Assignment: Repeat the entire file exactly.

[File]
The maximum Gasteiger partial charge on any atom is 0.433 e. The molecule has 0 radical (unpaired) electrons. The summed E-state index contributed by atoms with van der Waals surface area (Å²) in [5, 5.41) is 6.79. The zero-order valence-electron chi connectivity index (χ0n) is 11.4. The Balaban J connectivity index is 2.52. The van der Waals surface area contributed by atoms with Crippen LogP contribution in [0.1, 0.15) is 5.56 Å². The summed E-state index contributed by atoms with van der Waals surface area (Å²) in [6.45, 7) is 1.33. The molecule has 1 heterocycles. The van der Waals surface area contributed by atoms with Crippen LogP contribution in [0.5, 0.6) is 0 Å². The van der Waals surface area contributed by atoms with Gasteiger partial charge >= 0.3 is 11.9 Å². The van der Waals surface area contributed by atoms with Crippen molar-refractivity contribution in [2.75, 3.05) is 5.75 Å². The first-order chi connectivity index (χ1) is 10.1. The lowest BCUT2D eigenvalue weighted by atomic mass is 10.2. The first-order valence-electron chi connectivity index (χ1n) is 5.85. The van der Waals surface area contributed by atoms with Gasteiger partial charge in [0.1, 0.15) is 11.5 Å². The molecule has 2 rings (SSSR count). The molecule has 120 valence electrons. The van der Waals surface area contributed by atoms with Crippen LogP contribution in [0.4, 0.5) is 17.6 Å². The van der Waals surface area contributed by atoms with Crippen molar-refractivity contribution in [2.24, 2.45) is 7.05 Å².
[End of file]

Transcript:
The maximum Gasteiger partial charge on any atom is 0.433 e. The molecule has 0 radical (unpaired) electrons. The summed E-state index contributed by atoms with van der Waals surface area (Å²) in [5, 5.41) is 6.79. The zero-order valence-electron chi connectivity index (χ0n) is 11.4. The Balaban J connectivity index is 2.52. The van der Waals surface area contributed by atoms with Crippen LogP contribution in [0.1, 0.15) is 5.56 Å². The summed E-state index contributed by atoms with van der Waals surface area (Å²) in [6.45, 7) is 1.33. The molecule has 1 heterocycles. The van der Waals surface area contributed by atoms with Crippen LogP contribution in [0.5, 0.6) is 0 Å². The van der Waals surface area contributed by atoms with Gasteiger partial charge >= 0.3 is 11.9 Å². The van der Waals surface area contributed by atoms with Crippen molar-refractivity contribution in [2.75, 3.05) is 5.75 Å². The first-order chi connectivity index (χ1) is 10.1. The lowest BCUT2D eigenvalue weighted by atomic mass is 10.2. The first-order valence-electron chi connectivity index (χ1n) is 5.85. The van der Waals surface area contributed by atoms with Gasteiger partial charge in [0.1, 0.15) is 11.5 Å². The molecule has 2 rings (SSSR count). The molecule has 120 valence electrons. The van der Waals surface area contributed by atoms with Crippen LogP contribution in [0.4, 0.5) is 17.6 Å². The van der Waals surface area contributed by atoms with Crippen molar-refractivity contribution in [2.24, 2.45) is 7.05 Å².